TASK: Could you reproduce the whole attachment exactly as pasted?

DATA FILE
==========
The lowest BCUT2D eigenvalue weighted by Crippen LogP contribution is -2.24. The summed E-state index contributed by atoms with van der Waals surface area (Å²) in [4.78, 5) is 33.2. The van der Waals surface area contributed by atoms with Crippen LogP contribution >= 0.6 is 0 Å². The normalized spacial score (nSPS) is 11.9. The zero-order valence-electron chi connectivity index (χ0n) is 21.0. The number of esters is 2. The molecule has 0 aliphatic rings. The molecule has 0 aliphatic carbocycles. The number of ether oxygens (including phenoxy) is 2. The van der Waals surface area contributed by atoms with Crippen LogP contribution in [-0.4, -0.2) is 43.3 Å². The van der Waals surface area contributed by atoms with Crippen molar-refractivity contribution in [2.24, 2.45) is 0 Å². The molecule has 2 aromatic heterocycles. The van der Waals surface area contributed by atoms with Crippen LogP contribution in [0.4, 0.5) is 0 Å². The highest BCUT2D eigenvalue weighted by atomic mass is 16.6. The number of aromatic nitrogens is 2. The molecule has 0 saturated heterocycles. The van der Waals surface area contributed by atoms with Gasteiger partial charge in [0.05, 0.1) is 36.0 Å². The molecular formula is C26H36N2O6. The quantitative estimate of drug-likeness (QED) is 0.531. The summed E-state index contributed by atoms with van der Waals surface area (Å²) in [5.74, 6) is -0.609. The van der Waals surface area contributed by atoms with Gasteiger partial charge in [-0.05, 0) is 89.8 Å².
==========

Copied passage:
The lowest BCUT2D eigenvalue weighted by Crippen LogP contribution is -2.24. The summed E-state index contributed by atoms with van der Waals surface area (Å²) in [4.78, 5) is 33.2. The van der Waals surface area contributed by atoms with Crippen LogP contribution >= 0.6 is 0 Å². The normalized spacial score (nSPS) is 11.9. The zero-order valence-electron chi connectivity index (χ0n) is 21.0. The number of esters is 2. The molecule has 0 aliphatic rings. The molecule has 0 aliphatic carbocycles. The number of ether oxygens (including phenoxy) is 2. The van der Waals surface area contributed by atoms with Crippen LogP contribution in [-0.4, -0.2) is 43.3 Å². The van der Waals surface area contributed by atoms with Crippen molar-refractivity contribution in [2.24, 2.45) is 0 Å². The molecule has 2 aromatic heterocycles. The van der Waals surface area contributed by atoms with Crippen LogP contribution in [0.4, 0.5) is 0 Å². The highest BCUT2D eigenvalue weighted by atomic mass is 16.6. The number of aromatic nitrogens is 2. The molecule has 0 saturated heterocycles. The van der Waals surface area contributed by atoms with Gasteiger partial charge in [0.05, 0.1) is 36.0 Å². The molecular formula is C26H36N2O6. The quantitative estimate of drug-likeness (QED) is 0.531. The summed E-state index contributed by atoms with van der Waals surface area (Å²) in [5.74, 6) is -0.609. The van der Waals surface area contributed by atoms with Gasteiger partial charge in [-0.05, 0) is 89.8 Å².